London Bans E-Scooters on Public Transport

London’s ban follows a number of battery-related fires involving e-scooters

December 16, 2021

Starting Monday, December 13, 2021, Transport for London (TfL) has banned e-scooters from all public transportation and transit facilities following a series of high-profile incidents involving battery-related fires. The ban extends to all privately owned e-scooters, even when folded and carried.

The size and capacity of the lithium-ion batteries used in e-scooters and other micromobility applications pose potential risks to users and the public, the dangers of which are naturally increased in enclosed spaces such as an underground tube station. Notably, the ban does not include mobility scooters or foldable e-bikes because, as reported by The Guardian, the TfL said these products are “generally subject to better manufacturing standards and less of a fire risk.”

While standards exist for some micromobility products,[1] the applicability of standards in this area varies from product to product; some products being introduced to the rapidly expanding global micromobility market may not meet all established design and test requirements. As the relatively new micromobility field continues to evolve, it is critical for manufacturers to thoroughly review adverse environmental and user conditions—particularly surrounding the manipulation and transportation of their products—to assess risks and implement mitigation strategies. When developing micromobility transportation vehicles such as e-scooters, manufacturers may implement more rigorous testing and design protocols that contribute to better understanding among users and public agencies on how to deploy these technologies safely.

How Exponent Can Help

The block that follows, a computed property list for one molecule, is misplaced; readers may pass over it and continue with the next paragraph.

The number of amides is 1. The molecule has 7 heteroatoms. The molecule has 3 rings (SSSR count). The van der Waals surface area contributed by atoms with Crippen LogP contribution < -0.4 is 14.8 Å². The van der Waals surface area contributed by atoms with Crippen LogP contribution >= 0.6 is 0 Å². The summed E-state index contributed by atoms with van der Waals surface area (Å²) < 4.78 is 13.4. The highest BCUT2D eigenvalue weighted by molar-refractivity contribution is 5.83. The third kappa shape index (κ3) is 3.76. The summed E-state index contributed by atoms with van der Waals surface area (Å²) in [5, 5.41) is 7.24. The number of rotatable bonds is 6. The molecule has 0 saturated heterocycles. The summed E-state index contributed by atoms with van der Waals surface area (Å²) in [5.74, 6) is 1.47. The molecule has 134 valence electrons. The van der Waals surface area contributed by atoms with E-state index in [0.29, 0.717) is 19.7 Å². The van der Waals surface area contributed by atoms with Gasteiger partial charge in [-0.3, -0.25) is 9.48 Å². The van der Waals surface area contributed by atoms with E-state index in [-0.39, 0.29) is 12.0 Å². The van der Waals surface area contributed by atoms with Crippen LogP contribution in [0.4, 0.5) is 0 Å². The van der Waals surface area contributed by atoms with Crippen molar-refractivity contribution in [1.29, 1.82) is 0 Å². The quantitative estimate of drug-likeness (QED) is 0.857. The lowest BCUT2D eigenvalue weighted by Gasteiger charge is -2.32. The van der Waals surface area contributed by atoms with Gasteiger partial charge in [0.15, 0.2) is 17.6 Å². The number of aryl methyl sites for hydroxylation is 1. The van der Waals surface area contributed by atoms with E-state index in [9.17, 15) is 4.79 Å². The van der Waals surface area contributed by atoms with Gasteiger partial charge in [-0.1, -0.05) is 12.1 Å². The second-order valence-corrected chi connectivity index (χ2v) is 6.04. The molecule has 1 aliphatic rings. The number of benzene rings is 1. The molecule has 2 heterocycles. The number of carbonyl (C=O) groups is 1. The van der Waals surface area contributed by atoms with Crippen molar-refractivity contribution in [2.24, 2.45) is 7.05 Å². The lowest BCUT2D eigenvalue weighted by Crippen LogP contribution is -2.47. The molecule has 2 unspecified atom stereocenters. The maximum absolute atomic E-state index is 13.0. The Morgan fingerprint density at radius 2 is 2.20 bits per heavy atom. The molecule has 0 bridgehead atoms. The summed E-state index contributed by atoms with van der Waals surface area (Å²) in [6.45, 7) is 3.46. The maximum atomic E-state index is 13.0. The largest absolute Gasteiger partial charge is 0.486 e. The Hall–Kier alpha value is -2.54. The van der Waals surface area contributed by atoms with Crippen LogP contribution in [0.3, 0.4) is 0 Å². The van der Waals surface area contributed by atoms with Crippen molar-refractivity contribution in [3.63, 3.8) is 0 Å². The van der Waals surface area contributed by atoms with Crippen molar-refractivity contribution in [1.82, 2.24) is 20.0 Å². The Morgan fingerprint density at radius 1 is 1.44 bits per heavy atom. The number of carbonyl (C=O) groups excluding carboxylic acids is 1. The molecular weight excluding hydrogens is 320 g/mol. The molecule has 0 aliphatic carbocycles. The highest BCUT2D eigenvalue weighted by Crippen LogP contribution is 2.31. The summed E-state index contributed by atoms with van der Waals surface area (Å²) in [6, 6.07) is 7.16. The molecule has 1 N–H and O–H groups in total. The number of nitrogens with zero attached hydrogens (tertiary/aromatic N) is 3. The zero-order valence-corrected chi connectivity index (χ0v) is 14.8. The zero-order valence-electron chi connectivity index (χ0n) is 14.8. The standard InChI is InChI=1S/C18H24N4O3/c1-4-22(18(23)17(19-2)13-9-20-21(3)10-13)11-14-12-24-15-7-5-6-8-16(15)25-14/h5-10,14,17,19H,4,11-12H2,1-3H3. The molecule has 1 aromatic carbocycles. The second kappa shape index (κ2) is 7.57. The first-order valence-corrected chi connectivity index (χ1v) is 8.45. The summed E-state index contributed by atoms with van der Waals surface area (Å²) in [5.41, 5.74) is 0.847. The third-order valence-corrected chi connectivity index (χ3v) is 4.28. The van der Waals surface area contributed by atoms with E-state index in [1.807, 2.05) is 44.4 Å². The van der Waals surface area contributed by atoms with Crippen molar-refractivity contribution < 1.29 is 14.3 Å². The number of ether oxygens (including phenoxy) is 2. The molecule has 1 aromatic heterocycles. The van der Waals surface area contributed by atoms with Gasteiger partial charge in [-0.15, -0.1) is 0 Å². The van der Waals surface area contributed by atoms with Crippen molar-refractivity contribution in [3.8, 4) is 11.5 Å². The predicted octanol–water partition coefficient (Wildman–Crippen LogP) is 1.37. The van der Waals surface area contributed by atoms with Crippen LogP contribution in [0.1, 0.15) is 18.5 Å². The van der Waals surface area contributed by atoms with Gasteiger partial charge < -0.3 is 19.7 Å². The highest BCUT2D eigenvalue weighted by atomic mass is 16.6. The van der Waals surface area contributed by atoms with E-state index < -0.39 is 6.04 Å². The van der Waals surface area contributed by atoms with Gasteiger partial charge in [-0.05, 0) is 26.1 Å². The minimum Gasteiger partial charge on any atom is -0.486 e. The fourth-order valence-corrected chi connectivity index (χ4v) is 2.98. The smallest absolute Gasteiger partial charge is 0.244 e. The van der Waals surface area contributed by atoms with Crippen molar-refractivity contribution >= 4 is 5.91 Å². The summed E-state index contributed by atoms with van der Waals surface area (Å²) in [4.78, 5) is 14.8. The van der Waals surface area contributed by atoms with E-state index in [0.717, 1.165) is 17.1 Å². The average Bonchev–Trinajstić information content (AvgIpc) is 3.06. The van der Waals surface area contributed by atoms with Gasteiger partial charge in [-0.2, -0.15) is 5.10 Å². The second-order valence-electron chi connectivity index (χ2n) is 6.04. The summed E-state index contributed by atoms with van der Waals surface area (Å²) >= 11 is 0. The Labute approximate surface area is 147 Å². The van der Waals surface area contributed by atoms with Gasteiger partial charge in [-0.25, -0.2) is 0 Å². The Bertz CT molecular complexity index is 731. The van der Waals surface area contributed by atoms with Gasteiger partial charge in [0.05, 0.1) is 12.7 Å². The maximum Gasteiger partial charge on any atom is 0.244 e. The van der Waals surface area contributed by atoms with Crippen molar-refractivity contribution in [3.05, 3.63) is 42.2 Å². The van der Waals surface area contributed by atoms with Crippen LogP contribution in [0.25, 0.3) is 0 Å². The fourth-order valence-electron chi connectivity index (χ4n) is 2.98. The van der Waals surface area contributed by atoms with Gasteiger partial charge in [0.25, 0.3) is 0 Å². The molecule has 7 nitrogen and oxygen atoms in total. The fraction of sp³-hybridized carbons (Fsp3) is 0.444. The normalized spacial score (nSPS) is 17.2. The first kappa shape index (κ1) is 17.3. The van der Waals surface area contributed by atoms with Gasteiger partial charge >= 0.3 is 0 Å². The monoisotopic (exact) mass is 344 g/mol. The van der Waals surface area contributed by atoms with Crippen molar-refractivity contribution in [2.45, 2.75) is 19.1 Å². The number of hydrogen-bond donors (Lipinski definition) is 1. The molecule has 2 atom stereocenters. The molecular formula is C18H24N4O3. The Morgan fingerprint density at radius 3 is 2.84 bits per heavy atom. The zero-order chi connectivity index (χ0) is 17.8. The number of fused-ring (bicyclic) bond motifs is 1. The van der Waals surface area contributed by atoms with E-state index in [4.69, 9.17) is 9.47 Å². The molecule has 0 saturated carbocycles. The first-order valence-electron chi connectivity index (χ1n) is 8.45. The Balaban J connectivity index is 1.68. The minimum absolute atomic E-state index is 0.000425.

Exponent is a multidisciplinary consulting firm with expertise in numerous aspects of the design, manufacture, and testing of micromobility devices. Our mechanical, materials, and electrical engineering teams have extensive experience evaluating individual components of micromobility devices as well as testing the entire device. These tests are often conducted under both everyday and aggressive use conditions to simulate the stress users may place on devices over the lifetime of the product. Our battery engineers and electrochemists have helped develop and conduct test protocols for accelerated aging studies, cell cycling procedures, and mechanical testing of lithium-ion battery packs used in these devices. We can leverage decades of experience in proper manufacturing practices and failure analysis to help our clients design and manufacture safer, more reliable products.



[1] For example, EN 50604-1:2016 (secondary lithium batteries for light EV applications), UL2271 (batteries for light electric vehicles), UL2272 (formerly Hoverboards, now electrical systems for personal e-mobility devices), and UL2489 (electrical systems for e-bikes).

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